This isn’t the first time you’ve done Sherlock and you bear a striking resemblance to Benedict Cumberbatch. How did that get started?
With my long face, small, blue eyes, deep voice and large teeth, I’ve been compared by many to Mr. Cumberbatch, especially in those moments when his characters get goofy. Naturally I started milking the similarity to make some fairly well-executed costumes. I exploited this similarity in a video I put together called “Ladies’ Night at Moriarty’s Pub,” wherein a bunch of villains that you may have seen women express their desires for on Pinterest and on T-shirts gather at a special bar for ne’erdowells.  In it, I play the STAR TREK: INTO DARKNESS Khan character, trying to achieve the right balance of growling and purring that the character requires. Fun fact, all four of the female Droog characters in the background are leading their own acts in this production.
Many people may not be familiar with the Academy Theatre in Hapeville. Tell us a little about the venue.
It’s a gorgeous, intimate setting. The Academy Theatre is the longest-running theater in the Atlanta area, though it’s had to change venues a few times. Last year when they lost their last space in Avondale Estates, the Arts Centers of Hapeville and Stockbridge both gave the Academy homes to perform in. The Hapeville location has just a great setup and is [set] to undergo a remodeling in the coming year.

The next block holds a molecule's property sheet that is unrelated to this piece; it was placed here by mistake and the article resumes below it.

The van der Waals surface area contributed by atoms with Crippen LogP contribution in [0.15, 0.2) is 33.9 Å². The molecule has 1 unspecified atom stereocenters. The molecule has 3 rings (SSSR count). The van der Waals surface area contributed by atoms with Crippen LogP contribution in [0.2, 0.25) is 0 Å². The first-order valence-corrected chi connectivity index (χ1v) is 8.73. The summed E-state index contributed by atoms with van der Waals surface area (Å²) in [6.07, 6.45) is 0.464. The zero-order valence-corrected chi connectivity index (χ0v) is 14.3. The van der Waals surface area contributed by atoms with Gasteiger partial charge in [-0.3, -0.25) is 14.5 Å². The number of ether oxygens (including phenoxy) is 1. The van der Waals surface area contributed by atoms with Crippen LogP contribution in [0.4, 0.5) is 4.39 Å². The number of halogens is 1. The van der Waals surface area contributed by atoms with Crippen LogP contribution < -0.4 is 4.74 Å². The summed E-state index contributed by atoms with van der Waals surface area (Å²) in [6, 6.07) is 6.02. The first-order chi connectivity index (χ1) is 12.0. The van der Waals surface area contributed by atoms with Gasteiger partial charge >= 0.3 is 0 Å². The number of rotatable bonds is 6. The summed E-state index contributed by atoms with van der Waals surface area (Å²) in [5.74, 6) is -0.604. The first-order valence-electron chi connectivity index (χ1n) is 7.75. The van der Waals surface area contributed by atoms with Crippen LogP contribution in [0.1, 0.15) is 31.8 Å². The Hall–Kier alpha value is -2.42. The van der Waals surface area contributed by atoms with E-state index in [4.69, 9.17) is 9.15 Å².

When will Fat Cat Cabaret will back?
Currently we’re planning a return in May, venue permitting.
What else are you up to?
I’m the wrong guy to ask, because I’m up to everything. Redesigning my webcomic, THE MACWINNERS, do more stand-up, do more experimental puppetry, trying to do more illustrated poems, trying to put together more video productions with THE BROTHERHOOD OF DAMN SASSY MUTANTS, get my children’s book HEARTS AND CRAFTS published, produce a second full-cast audiobook, start a family with my incredibly supportive wife, get back into acting, do more audio work with my friends at the Atlanta Radio Theater Company, and spend more time with my aforementioned wife while working my day job as a professional animator.  I sometimes wish I could be one of those guys who just plays ASSASSIN’S CREED when they get home.